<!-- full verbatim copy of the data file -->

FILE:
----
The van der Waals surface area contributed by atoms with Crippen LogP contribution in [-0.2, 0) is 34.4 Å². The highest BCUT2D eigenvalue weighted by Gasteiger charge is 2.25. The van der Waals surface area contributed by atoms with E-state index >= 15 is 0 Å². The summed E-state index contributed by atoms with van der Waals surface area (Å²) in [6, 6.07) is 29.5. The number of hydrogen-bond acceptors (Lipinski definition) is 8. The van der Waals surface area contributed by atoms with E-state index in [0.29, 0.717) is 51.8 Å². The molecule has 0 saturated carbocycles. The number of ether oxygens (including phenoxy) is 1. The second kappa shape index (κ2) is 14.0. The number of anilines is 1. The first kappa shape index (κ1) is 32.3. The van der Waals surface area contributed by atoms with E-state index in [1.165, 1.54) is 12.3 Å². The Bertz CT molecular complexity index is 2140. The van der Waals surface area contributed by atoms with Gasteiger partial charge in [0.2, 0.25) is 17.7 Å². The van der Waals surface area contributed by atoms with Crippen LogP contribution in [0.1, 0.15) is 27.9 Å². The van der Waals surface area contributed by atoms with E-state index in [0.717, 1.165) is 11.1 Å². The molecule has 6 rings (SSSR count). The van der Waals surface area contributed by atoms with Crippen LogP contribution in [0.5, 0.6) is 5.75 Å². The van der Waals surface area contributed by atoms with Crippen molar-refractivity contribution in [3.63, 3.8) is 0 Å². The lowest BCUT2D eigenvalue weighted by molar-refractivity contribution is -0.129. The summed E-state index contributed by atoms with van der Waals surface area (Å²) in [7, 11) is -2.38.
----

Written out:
The van der Waals surface area contributed by atoms with Crippen LogP contribution in [-0.2, 0) is 34.4 Å². The highest BCUT2D eigenvalue weighted by Gasteiger charge is 2.25. The van der Waals surface area contributed by atoms with E-state index >= 15 is 0 Å². The summed E-state index contributed by atoms with van der Waals surface area (Å²) in [6, 6.07) is 29.5. The number of hydrogen-bond acceptors (Lipinski definition) is 8. The van der Waals surface area contributed by atoms with E-state index in [0.29, 0.717) is 51.8 Å². The molecule has 0 saturated carbocycles. The number of ether oxygens (including phenoxy) is 1. The second kappa shape index (κ2) is 14.0. The number of anilines is 1. The first kappa shape index (κ1) is 32.3. The van der Waals surface area contributed by atoms with E-state index in [1.165, 1.54) is 12.3 Å². The Bertz CT molecular complexity index is 2140. The van der Waals surface area contributed by atoms with Gasteiger partial charge in [0.2, 0.25) is 17.7 Å². The van der Waals surface area contributed by atoms with Crippen LogP contribution in [0.1, 0.15) is 27.9 Å². The van der Waals surface area contributed by atoms with E-state index in [0.717, 1.165) is 11.1 Å². The molecule has 6 rings (SSSR count). The van der Waals surface area contributed by atoms with Crippen LogP contribution in [0.5, 0.6) is 5.75 Å². The van der Waals surface area contributed by atoms with Crippen molar-refractivity contribution in [3.63, 3.8) is 0 Å². The lowest BCUT2D eigenvalue weighted by molar-refractivity contribution is -0.129. The summed E-state index contributed by atoms with van der Waals surface area (Å²) in [7, 11) is -2.38.